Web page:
If, as indicated by Dave Gray, the ears are equal-2nd-bottom of the senses in bits of information per second, then why do so many concur with Walter Pater‘s notion that “all arts aspire to the condition of music?”
I would describe myself as aurally blessed but visually cursed. How bad is it? I have absolutely no sense of direction and part of this is the fault of poor observation. If I visited your house on two consecutive days and the living room had undergone a change of colour that fell short of drastic, it’s quite possible I wouldn’t notice.
That’s why I was intrigued to see a few posts on Dave Gray’s Visual Thinking in Practice (from the CAIS Conference) on Laurie Bartels‘* blog, Neurons Firing. Among the links** was a short video from Visual Thinking Strategies featuring some eloquent observations of paintings by primary school pupils.
I understand that visual input takes up 90% of the brain’s processing power and it seems a shame for this to be undernourished. However, I also find myself frustrated at the difficulty experienced by people – including pupils – to articulate musical content. There are various levels to this:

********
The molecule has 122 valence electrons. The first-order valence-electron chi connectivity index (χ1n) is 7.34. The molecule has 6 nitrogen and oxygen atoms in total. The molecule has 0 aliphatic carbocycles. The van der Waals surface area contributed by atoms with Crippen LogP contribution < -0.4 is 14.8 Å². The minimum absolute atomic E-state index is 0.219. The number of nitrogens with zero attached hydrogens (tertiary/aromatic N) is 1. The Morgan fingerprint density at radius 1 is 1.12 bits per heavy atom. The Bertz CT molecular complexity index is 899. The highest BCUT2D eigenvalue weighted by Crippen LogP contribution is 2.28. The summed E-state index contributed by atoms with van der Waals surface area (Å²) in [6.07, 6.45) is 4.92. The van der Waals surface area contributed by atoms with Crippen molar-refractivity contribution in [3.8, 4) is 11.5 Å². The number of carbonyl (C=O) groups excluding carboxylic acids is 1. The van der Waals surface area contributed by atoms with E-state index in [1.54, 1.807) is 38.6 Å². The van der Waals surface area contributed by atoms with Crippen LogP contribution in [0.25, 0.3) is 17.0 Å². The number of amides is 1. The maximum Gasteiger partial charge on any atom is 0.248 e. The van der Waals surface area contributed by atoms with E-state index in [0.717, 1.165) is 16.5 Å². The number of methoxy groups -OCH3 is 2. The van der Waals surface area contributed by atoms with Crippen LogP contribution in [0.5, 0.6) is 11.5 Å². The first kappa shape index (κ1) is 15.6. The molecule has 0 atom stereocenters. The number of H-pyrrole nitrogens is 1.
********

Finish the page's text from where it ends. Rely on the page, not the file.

description of techniques – seen in action; the need for one identified in the music; identifying the individual elements in a compound technique
description of concepts heard in music – ascending; descending; scale; sequence; repetition; variation etc.
description of mood of music – even after many years, many people do not get beyond happy/sad – a vocabulary too coarse and impoverished to depict their everyday emotional life
The third of these strikes me as the most problematic. Is it possible to calibrate and database the expressive intention as encoded musical content of a composition in the way that LTS has for concepts? Or is it simply a subjective minefield, best avoided?
**Another interesting link was to an Online Encyclopaedia of Western Signs & Symbols